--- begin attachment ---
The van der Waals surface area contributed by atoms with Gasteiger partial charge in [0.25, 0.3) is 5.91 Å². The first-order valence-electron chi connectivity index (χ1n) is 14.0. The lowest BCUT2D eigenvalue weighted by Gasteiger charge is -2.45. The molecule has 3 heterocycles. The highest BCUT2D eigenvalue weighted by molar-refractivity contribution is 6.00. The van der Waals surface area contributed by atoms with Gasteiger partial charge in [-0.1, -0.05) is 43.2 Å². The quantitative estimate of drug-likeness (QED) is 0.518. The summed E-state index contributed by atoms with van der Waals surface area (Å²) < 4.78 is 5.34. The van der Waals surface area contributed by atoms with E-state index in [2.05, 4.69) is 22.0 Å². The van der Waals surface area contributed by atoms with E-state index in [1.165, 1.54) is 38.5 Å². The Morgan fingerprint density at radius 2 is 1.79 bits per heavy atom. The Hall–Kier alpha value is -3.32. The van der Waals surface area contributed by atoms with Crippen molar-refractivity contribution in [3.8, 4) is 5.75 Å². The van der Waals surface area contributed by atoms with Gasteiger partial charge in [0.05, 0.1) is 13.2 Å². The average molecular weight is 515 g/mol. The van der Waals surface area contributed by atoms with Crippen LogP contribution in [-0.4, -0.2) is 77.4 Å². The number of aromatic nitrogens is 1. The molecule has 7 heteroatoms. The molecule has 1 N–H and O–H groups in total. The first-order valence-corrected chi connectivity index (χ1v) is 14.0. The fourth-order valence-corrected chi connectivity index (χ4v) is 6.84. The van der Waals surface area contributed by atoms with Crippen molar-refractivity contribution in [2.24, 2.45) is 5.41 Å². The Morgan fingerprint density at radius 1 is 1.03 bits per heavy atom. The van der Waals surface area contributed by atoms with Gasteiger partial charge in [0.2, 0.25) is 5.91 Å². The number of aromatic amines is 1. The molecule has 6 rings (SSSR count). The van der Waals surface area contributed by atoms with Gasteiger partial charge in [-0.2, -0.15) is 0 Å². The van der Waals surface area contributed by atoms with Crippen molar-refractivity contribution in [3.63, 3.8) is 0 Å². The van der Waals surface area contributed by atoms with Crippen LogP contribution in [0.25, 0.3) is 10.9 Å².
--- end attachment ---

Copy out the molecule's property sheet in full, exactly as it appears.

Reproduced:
The van der Waals surface area contributed by atoms with Gasteiger partial charge in [0.25, 0.3) is 5.91 Å². The first-order valence-electron chi connectivity index (χ1n) is 14.0. The lowest BCUT2D eigenvalue weighted by Gasteiger charge is -2.45. The molecule has 3 heterocycles. The highest BCUT2D eigenvalue weighted by molar-refractivity contribution is 6.00. The van der Waals surface area contributed by atoms with Gasteiger partial charge in [-0.1, -0.05) is 43.2 Å². The quantitative estimate of drug-likeness (QED) is 0.518. The summed E-state index contributed by atoms with van der Waals surface area (Å²) < 4.78 is 5.34. The van der Waals surface area contributed by atoms with E-state index in [2.05, 4.69) is 22.0 Å². The van der Waals surface area contributed by atoms with E-state index in [1.165, 1.54) is 38.5 Å². The Morgan fingerprint density at radius 2 is 1.79 bits per heavy atom. The Hall–Kier alpha value is -3.32. The van der Waals surface area contributed by atoms with Crippen molar-refractivity contribution in [3.8, 4) is 5.75 Å². The van der Waals surface area contributed by atoms with Gasteiger partial charge in [0.05, 0.1) is 13.2 Å². The average molecular weight is 515 g/mol. The van der Waals surface area contributed by atoms with Crippen LogP contribution in [-0.4, -0.2) is 77.4 Å². The number of aromatic nitrogens is 1. The molecule has 7 heteroatoms. The molecule has 1 N–H and O–H groups in total. The first-order valence-corrected chi connectivity index (χ1v) is 14.0. The fourth-order valence-corrected chi connectivity index (χ4v) is 6.84. The van der Waals surface area contributed by atoms with Crippen molar-refractivity contribution in [2.24, 2.45) is 5.41 Å². The Morgan fingerprint density at radius 1 is 1.03 bits per heavy atom. The van der Waals surface area contributed by atoms with Gasteiger partial charge in [0.2, 0.25) is 5.91 Å². The number of aromatic amines is 1. The molecule has 6 rings (SSSR count). The van der Waals surface area contributed by atoms with Gasteiger partial charge in [-0.2, -0.15) is 0 Å². The van der Waals surface area contributed by atoms with Crippen molar-refractivity contribution in [3.63, 3.8) is 0 Å². The van der Waals surface area contributed by atoms with Crippen LogP contribution in [0.25, 0.3) is 10.9 Å².